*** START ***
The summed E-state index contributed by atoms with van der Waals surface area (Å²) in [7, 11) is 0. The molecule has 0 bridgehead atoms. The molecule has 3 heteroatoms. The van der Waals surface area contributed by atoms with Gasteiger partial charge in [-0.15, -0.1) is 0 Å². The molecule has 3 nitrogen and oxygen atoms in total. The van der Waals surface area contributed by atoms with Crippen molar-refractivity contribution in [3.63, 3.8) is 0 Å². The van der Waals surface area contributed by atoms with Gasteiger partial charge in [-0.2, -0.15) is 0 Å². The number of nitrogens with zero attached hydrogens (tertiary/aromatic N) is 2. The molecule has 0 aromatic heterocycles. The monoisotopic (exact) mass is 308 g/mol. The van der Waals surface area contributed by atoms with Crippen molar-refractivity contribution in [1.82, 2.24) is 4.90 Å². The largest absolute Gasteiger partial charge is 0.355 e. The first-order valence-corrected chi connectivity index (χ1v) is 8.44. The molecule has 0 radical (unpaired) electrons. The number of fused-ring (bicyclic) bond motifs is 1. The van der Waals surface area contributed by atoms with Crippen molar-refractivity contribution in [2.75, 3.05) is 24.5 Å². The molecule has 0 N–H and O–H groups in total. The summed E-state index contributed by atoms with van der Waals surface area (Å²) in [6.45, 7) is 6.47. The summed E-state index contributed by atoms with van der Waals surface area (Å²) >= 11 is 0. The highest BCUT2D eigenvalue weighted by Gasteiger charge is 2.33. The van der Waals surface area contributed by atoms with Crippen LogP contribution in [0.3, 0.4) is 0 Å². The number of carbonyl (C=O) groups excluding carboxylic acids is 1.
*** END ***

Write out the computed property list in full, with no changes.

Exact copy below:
The summed E-state index contributed by atoms with van der Waals surface area (Å²) in [7, 11) is 0. The molecule has 0 bridgehead atoms. The molecule has 3 heteroatoms. The van der Waals surface area contributed by atoms with Gasteiger partial charge in [-0.15, -0.1) is 0 Å². The molecule has 3 nitrogen and oxygen atoms in total. The van der Waals surface area contributed by atoms with Crippen molar-refractivity contribution in [3.63, 3.8) is 0 Å². The van der Waals surface area contributed by atoms with Gasteiger partial charge in [-0.2, -0.15) is 0 Å². The number of nitrogens with zero attached hydrogens (tertiary/aromatic N) is 2. The molecule has 0 aromatic heterocycles. The monoisotopic (exact) mass is 308 g/mol. The van der Waals surface area contributed by atoms with Crippen molar-refractivity contribution in [1.82, 2.24) is 4.90 Å². The largest absolute Gasteiger partial charge is 0.355 e. The first-order valence-corrected chi connectivity index (χ1v) is 8.44. The molecule has 0 radical (unpaired) electrons. The number of fused-ring (bicyclic) bond motifs is 1. The van der Waals surface area contributed by atoms with Crippen molar-refractivity contribution in [2.75, 3.05) is 24.5 Å². The molecule has 0 N–H and O–H groups in total. The summed E-state index contributed by atoms with van der Waals surface area (Å²) in [6.45, 7) is 6.47. The summed E-state index contributed by atoms with van der Waals surface area (Å²) >= 11 is 0. The highest BCUT2D eigenvalue weighted by Gasteiger charge is 2.33. The van der Waals surface area contributed by atoms with Crippen LogP contribution in [0.3, 0.4) is 0 Å². The number of carbonyl (C=O) groups excluding carboxylic acids is 1.